“How Often Do You Fast?” –A Question to Make Christians Uncomfortable

Are you looking for a way to shut down a conversation at church? Ask your casual acquaintances how many times a month they fast and watch them squirm.

As the Muslim month of fasting approaches, this topic will come up in conversations with Muslims. I have gotten out my copy of the excellent book, Spiritual Disciplines for the Christian Life, by Donald S. Whitney, to reread the chapter on fasting.

Christians fast and engage in other disciplines to pursue godliness (1 Timothy 4:7). But bring up the topic of fasting and a great many Christians will immediately start explaining why they don’t.

Yesterday I met with my Muslim friends and we talked about different beliefs and practices regarding fasting. Of course, there are differences between our fasting and theirs, but I had to admit that, at least among the majority of my Christain friends and acquaintances, fasting is not a discipline we frequently engage in.

When Jesus talked about fasting in the Sermon on the Mount, he spoke about fasting immediately after instructions on prayer and assumed that Christians would fast. He addressed the topic with the words, “When you fast,” not “If you fast.” (Matt. 6:16-18) 

I remember my first attempt at fasting in high school. It ended sometime after school with a headache-induced binge on a Payday candy bar and Lay's potato chips. I had failed. But what I had failed was more of an endurance test than a spiritual exercise. A biblical fast has a purpose. Fasting involves not just abstaining from food or other resources or activities dear to us but is always paired with another activity. For example in Acts 13:2-3, worship and prayer accompanied fasting.

Will you join with me in exploring the topic of fasting this month? Here are suggestions how:

  • Do a word study and pay attention to how the words fast and fasting are used in the Bible. Notice when and why God’s people fast.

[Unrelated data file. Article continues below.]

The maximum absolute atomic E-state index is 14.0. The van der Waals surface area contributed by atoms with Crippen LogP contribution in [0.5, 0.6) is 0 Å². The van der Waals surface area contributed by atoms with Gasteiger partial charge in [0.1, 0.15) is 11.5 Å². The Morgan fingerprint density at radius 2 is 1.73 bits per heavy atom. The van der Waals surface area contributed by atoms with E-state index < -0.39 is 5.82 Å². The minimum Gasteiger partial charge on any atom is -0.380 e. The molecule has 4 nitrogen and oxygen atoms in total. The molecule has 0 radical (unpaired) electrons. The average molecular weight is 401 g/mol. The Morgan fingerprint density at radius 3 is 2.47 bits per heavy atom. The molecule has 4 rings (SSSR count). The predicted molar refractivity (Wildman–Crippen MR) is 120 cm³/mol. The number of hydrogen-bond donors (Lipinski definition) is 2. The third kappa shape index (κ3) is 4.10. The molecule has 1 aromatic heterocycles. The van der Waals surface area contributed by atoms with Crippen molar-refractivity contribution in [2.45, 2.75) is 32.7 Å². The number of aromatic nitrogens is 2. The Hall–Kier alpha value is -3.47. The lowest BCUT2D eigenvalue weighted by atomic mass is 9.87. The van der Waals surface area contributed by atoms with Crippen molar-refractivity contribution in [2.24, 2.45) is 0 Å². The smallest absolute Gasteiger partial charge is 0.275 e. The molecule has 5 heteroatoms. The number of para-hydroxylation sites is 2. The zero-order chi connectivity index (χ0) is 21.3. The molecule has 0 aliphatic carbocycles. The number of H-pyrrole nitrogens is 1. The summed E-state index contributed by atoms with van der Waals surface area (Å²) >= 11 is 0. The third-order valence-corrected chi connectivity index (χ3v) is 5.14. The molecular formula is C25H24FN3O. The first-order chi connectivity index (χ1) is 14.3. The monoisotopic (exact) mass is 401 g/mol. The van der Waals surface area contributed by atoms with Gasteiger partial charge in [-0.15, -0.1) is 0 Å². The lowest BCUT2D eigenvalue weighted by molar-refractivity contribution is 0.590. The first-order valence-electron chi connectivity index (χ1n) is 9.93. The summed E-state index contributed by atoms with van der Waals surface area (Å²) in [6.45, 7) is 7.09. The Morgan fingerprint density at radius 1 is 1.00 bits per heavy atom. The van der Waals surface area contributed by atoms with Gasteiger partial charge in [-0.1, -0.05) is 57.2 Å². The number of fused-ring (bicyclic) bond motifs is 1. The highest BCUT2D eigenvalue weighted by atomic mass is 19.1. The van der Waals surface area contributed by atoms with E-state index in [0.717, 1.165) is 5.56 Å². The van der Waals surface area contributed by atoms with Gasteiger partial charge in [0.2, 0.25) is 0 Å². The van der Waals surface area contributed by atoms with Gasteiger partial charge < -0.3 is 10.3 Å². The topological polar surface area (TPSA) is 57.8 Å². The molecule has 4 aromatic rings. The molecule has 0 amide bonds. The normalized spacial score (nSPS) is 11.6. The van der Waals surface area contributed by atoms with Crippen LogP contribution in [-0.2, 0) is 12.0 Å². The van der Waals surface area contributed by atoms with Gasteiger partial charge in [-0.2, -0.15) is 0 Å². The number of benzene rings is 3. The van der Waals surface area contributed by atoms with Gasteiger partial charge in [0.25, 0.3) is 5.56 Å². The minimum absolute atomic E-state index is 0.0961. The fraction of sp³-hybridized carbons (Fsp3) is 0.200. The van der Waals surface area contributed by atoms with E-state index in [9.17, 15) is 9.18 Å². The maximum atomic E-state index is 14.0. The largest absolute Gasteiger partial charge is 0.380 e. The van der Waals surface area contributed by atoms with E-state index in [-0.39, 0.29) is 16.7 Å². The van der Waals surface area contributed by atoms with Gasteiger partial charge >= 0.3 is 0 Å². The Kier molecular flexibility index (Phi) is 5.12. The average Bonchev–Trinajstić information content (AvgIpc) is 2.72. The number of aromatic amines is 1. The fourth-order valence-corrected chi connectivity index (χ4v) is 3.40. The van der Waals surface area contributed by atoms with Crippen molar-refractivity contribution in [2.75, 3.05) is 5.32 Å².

• Read Whitney’s book, Spiritual Disciplines for the Christian Life, especially the chapter on fasting.
  • Do a search on the topic of fasting on this site and come up with some additional material to expand your thinking. Get started with this link: https://bible.org/question/what-does-bible-say-about-fasting
  • Put what you are learning into practice. Participate in the discipline of fasting this month. Leave a comment about your experience.

Beth Barron and her husband have worked cross-culturally for decades, first in the Middle East and now in the U.S. She teaches English to refugees and uses her writing skills to advocate for them. Beth enjoys writing, biking, vegetable gardening and connecting heart to heart with other women. She is involved in her church's External Focus ministry. She and her husband have three adult children, two daughters-in-love and three grandsons. Beth graduated from Rice University in Houston, attended Dallas Theological Seminary and is committed to life-long learning.


  • Alex Bane


    Matthew 6:16-18. Fasting is not a contest or competition.

    It is a private matter solely between the Christians and God. Fasting is a choice not a command. No one has any authority from God to drag any Christian by the scruff of the neck and dictate that they. There are instances where the church fasted as a whole under certain circumstances.

    How presumptuous to think that God's people have to account to you regarding fasting.

  • Sandra Glahn

    Give an account?

    Alex, I don't see where you got the idea that the writer expects people to give account to her regarding fasting. Jesus assumed his disciples would pray, fast, and give. And the writer raised some good questions about the fasting part of those acts. If I wrote a post on prayer and raised some questions, would you think I expected people to give account to me about their prayer lives? 

  • Beth Barron



    I'm so glad you commented so that I could clarify that my intent was not for you to report to me, but that as believers we might share what we are learning in order to build one another up.

    There is so much to learn on the topic beyond what I shared in my brief blog. One passage that takes the topic in a very different direction is Isaiah 58:1-10, where we learn that at this time in the nation of Israel, the kind of fast God desired was to feed the hungry and oppressed, to clothe the naked and to provide shelter to the oppressed.

    Thanks for your input. Blessings to you, Alex.

    Yours in Him,

    Beth Barron